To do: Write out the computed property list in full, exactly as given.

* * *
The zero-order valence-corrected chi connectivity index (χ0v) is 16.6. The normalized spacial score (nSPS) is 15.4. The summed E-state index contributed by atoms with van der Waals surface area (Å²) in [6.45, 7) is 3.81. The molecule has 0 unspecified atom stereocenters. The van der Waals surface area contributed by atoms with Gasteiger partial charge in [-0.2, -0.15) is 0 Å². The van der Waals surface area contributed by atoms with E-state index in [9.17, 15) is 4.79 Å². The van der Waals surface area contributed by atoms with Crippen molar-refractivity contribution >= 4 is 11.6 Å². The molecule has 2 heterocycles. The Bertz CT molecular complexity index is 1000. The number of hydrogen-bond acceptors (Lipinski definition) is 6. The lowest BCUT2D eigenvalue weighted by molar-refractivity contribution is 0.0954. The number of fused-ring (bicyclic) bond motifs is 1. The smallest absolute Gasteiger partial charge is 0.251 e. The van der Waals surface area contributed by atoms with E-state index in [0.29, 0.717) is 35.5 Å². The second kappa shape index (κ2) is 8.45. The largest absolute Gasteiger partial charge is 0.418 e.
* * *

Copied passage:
The zero-order valence-corrected chi connectivity index (χ0v) is 16.6. The normalized spacial score (nSPS) is 15.4. The summed E-state index contributed by atoms with van der Waals surface area (Å²) in [6.45, 7) is 3.81. The molecule has 0 unspecified atom stereocenters. The van der Waals surface area contributed by atoms with Gasteiger partial charge in [-0.2, -0.15) is 0 Å². The van der Waals surface area contributed by atoms with E-state index in [9.17, 15) is 4.79 Å². The van der Waals surface area contributed by atoms with Crippen molar-refractivity contribution >= 4 is 11.6 Å². The molecule has 2 heterocycles. The Bertz CT molecular complexity index is 1000. The number of hydrogen-bond acceptors (Lipinski definition) is 6. The lowest BCUT2D eigenvalue weighted by molar-refractivity contribution is 0.0954. The number of fused-ring (bicyclic) bond motifs is 1. The smallest absolute Gasteiger partial charge is 0.251 e. The van der Waals surface area contributed by atoms with E-state index in [0.29, 0.717) is 35.5 Å². The second kappa shape index (κ2) is 8.45. The largest absolute Gasteiger partial charge is 0.418 e.